From there our hero traveled down the road a piece to Newport where Mo's World Famous Clam Chowder, now a chain, an institution along the coast, presented him with bacon enhanced clam chowder in a wonder dockside setting but with disappointingly chew uneatable bits of clam enhanced with uniform diced potatoes and bacon bits. Somehow the bacon bits, advertised on the menu, made it a signature of Mo's, a cantankerous woman from back in the day who's ancestory had twirled it into a franchise. Passable, acceptable but still leaving him in search of the ideal clam chowder. He had had a lot of mediocre and bad clam chowder on this trip. Everyday a new adventure. He would ask people so where is the best clam chowder. And they would say well most anywhere. No help in his search whatsoever. The best chowder so far was near the California border in a quaint down to earth coastal town Gold Beach where he suspected Joan Didion certainly must have visited once. There, at the largest bookstore on the Oregon Coast, kind of the Powell's of the coast, they had a cafe with coffee to die for and a clam chowder with, hold it, real potatoes, unpeeled. So far they were hands down the best Chowda House.
Returning from Newport, a place thinly disguised in a book of short stories by a local writer who called her book ....port, he returned to his cottage to cook up a smalls rib eye steak and watch the aftermath of the Obama win in South Carolina. Instead when he turned on the light switch, no power. Now he knew why the place next door, an RV park business, had a generator going. At first he suspected flooding from the torrential downpour. But also wondered how that could be as he was on the upper part of a slope. Now he realized it was for power. He considered his options. He still had two more nights paid for, the last night of a seven night stay free. He decided to hunker down with an extra blanket and crawl under the sheets with Joan Didion and her book Democracy. A relic from the gay old 80s. He had picked the book up in Florence a few days ago at a book nook in old town after rambling discussion with it's about to turn 80 proprietor, a former lawyer from Sacramento, who had owned and ran the store for 22 years. The sign in the window intrigue. Must sell, retiring. An ideal retirement plan indeed. The drop in lasted an hour with Chuck wanting to talk and Harry having a new found freedom to not be anywhere real quick. The opening lines of the book, terse and intriguing, made him pick up the book and purchase it along with a hard cover of a Pinsky going for a buck. A steal. "Oh those types of books never sell. I bought a bag of books for three bucks at the local lions auction a few weeks ago and that was in it." In between his readings of Creeley selected Didion had become the read of the trip. How appropriate he thought. Even though it was Oregon he felt he was in Didion country for some reason. The old gal looked kind of sexy back then in her photo on the back cover of the never cracked hardback. And her self referential attempt at writing a novel and what she was keeping and what she was discarding made him laugh. This was a fun book.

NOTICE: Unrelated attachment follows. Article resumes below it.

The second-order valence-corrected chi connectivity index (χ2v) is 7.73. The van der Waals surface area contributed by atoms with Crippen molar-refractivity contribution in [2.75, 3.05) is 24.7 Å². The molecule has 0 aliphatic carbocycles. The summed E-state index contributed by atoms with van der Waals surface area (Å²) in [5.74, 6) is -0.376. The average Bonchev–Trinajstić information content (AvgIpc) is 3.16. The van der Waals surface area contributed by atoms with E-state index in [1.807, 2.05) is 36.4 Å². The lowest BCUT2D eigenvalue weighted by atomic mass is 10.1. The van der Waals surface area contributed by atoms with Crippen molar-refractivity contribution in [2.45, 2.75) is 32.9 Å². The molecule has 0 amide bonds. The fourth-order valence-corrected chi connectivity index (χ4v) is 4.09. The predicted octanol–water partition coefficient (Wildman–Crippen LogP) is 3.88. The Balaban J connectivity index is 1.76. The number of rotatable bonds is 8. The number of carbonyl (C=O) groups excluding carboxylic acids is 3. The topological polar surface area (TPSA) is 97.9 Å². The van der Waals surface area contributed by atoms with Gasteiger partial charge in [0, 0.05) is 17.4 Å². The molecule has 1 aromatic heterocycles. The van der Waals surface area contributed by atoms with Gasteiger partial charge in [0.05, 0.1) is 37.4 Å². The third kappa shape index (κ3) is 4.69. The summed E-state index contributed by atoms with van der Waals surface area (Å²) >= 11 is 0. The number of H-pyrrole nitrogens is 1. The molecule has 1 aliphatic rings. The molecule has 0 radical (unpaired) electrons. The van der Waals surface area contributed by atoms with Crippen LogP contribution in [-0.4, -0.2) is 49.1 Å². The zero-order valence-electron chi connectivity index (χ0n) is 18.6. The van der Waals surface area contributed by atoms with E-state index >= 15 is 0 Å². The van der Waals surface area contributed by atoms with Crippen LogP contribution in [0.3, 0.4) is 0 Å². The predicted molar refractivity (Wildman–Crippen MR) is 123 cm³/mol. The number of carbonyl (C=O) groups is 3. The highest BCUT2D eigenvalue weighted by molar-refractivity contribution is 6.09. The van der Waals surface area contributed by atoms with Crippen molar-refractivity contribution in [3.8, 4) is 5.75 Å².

After managing to get a three hour nap in while listening to the Obama aftermath on the radio Harry realized he did have salad makings and a piece of cold chicken in the fridge. And a half mickey of vodka with all the makings for his favourite drink. And beer. A veritable feats. All one had to was getting up and quickly slip into more layers of clothing, something he had plenty of. Hank, the caretaker, had provided him with a battery powered lamp and a flashlight as well. Once he had slipped a couple of bloodys into him and eaten the salad and chicken he realized his lap top also had full battery power and wonderfully lit the tiny shack. He really enjoyed the ocean in the dark 75 yards from his front picture window. Even in the dark the ocean waves were white. And he thought he could see the lighthouse from down coast. Alright! Harry pulled out his Bose headphones, put on his gloves and began writing a letter to his ex-sweetheart. Thats when he heard the gunshot.
A car pulled up and quickly flashed a large spotlight then zoomed away. He connected the dots and thought someone had alerted the authorities to the shot and they were chasing someone. You think all kinds of things in the dark. It later turned out that the gunshot was actually part of a fireworks display. He had only heard the one last firework which had woke him. All was safe. Ironing a shirt before going down to breakfast at his new digs, the more upscale inn on the ocean, Harry felt the pull of the creased collar. He realized he was a defrocked business man now. He no longer had a reason to crease a collar or to wear a creased collar. He thought of the tightness of a creased collar, the corporate leash.